MY "TEN SPEEDS"

 

 

MY "TEN SPEEDS"

 

 

SITE INDEX   FINDING   BICYCLES   WORK SHOP   TRADING   WHAT'S NEW?

 

MY "TEN SPEEDS"

 

TORPADO SR - INTRO

FINDING THE TORPADO SR

BUILDING THE TORPADO SR

RIDING THE TORPADO SR

THE TORPADO RESTORED

 

BICYCLES OF ITALY

 

 

 

 

 

  

BUILDING THE TORPADO SUPER RACING

Though the Super Racing was cosmetically challenged, the bicycle appeared to be in very good mechanical condition with the exception of the time rotted sew-up tires.  The components, themselves were clean, lubricated and mostly blemish free.  That said, each new bicycle found, before being ridden, gets a complete inspection and, if found to be worthy, a rebuild, in preparation for test riding.  Since the Torpado appeared so little used, it was decided to have a go at full mechanical rebuild as part of the test ride preparation process.

However, before spending time and money and effort, rebuilding any old bicycle, it is wise to first ensure that the bicycle's frame and/or fork sets are not bent.  With that in mind, the Torpado was inspected for any signs of crash trauma, and came up clean.  Additionally, a found at a Yard Sale for two dollars frame alignment gauge found the stays to be right where they should be - in the middle and 125mm apart at the rear drops.  Perfect!

Aside from a good cleaning and bearing servicing, the frame set would be left pretty much as found.  Though the paint was not too marred, it had faded considerably over the years, offering but one spot revealing the original Torpado Celeste Green, the professional team color.

Some of the components were, to say the very least, showed considerable failure in the presence of what ever environment the bicycle was stored in.  Rust coated much of the chrome plated surfaces, with the Campagnolo brakes suffering the most.  Sadly, one of the quick release levers on the callipers had snapped off, leaving an ugly and obviously damaged stub.  To that, add that the some of the fasteners were oxidized beyond reasonable use.

As luck would have it, The Old Shed coughed up just barely enough correct components to clean up the slow down group.  The near blemish free brake levers remained untouched, but the hoods had to go.  The "as found" hoods were actually in good shape had it not been for the fact that they did not fit properly.  Fortunately, the previous owner had modified the poorly fitting hoods, ensuring that they were ugly to boot.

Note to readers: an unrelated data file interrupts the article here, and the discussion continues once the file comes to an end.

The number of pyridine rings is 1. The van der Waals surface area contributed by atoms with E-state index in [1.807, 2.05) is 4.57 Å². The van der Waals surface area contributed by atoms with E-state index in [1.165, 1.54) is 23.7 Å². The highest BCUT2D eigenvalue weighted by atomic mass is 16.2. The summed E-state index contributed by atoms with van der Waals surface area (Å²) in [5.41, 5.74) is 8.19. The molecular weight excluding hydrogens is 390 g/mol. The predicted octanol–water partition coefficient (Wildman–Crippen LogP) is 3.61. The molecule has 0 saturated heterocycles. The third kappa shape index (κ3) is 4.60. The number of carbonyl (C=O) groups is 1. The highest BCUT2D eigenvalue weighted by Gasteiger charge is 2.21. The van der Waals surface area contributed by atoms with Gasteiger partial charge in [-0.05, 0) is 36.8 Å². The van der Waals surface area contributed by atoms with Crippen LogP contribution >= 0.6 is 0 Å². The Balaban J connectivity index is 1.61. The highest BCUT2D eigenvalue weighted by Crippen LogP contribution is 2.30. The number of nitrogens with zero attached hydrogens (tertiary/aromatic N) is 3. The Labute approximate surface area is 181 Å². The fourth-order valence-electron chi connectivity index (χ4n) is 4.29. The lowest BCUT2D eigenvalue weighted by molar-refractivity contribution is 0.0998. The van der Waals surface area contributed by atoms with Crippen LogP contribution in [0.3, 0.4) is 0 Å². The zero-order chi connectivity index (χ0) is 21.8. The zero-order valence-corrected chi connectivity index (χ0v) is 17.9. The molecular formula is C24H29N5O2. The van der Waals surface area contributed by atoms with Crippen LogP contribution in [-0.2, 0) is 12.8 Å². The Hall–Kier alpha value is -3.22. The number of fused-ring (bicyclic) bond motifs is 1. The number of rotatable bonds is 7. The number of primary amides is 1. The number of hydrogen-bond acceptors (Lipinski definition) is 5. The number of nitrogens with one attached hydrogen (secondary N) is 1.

Fortunately, hood replacement would not be an issue.  The on hand choices were many with Campy and Modolo leading the list.  There was also a set of Campy gum hoods tucked away in the Hood Box.  Hood choice was going to depend on saddle choice.  With that in mind, the most likely candidate would be a NOS set of Campy hoods acquired long ago.  However, there were other pale coloured hoods that just might do the job just as well, when viewed from a user's point of view.

The saddle was an environmentally destroyed, butt broken disaster area.  Bummer!  Not only had the suede leather shrunk and pulled away from the base, but the base itself was busted in half.  Needless to say, the saddle would be a key component to lead the replace this or that list.

As luck would have it, an appropriate saddle had showed up at the local landfill site on the last day of Free Dumping Week.  That saddle, a Cinelli Solare SLX in cream/white leather was in pretty good shape.  In fact, the saddle was in great shape, aside from the fact that it was a bit dirty.  But that dirt, more affectionately referred to as the patina of age, would blend in perfectly with that of the Torpado.  Using the saddle would all but demand the use of cream/white hoods.

Though often viewed as less than user friendly, tubular tires would be kept.  Since the component grouppo was in such good shape, it seemed reasonable to maintain the original theme throughout the build.  Additionally, the Torpado Super Racing is a racing bicycle.  It is not a touring bike nor is it a recreational machine.  It is intended to go fast and handle precisely.  The tubulars would contribute positively to the Torpado's ride quality.

Needless to say, the sew-up tires were shot.  Surprisingly, they both held air but only up to 60 psi.  It is possible that full pressure could have been applied but prudence suggested caution.  The front tire looked like a mini mushroom cloud seeking opportunity to appear.  And when a tire as far gone as the Torpado's front one was, a mushroom cloud is all but imminent.

The wheel set would remain in tact.  Aside from full hub refurbishment, and a bit of truing, the Mavic GP4 tubular hoops, laced with double butted stainless steel spokes to Campy hubs, would remain untouched.  Well, not untouched since a thorough cleaning of twenty year old dried tire glue would be required, prior to gluing on a new set of sew-ups.

With the major build out of the way, finishing touches were added to complete the build and enhance comfort.  Handlebar tape, selected from what was on hand and would look best with the off white saddle and hoods.  Needless to say, the choice of the day would be an off white, something or other, provided it had a vintage appearance to it.

NEXT - RIDING THE SUPER FAST

 

 

 

SITE INDEX   FINDING   BICYCLES   WORK SHOP   TRADING   WHAT'S NEW?

 

mail@mytenspeeds.com

COPYRIGHT(2008): mytenspeeds.com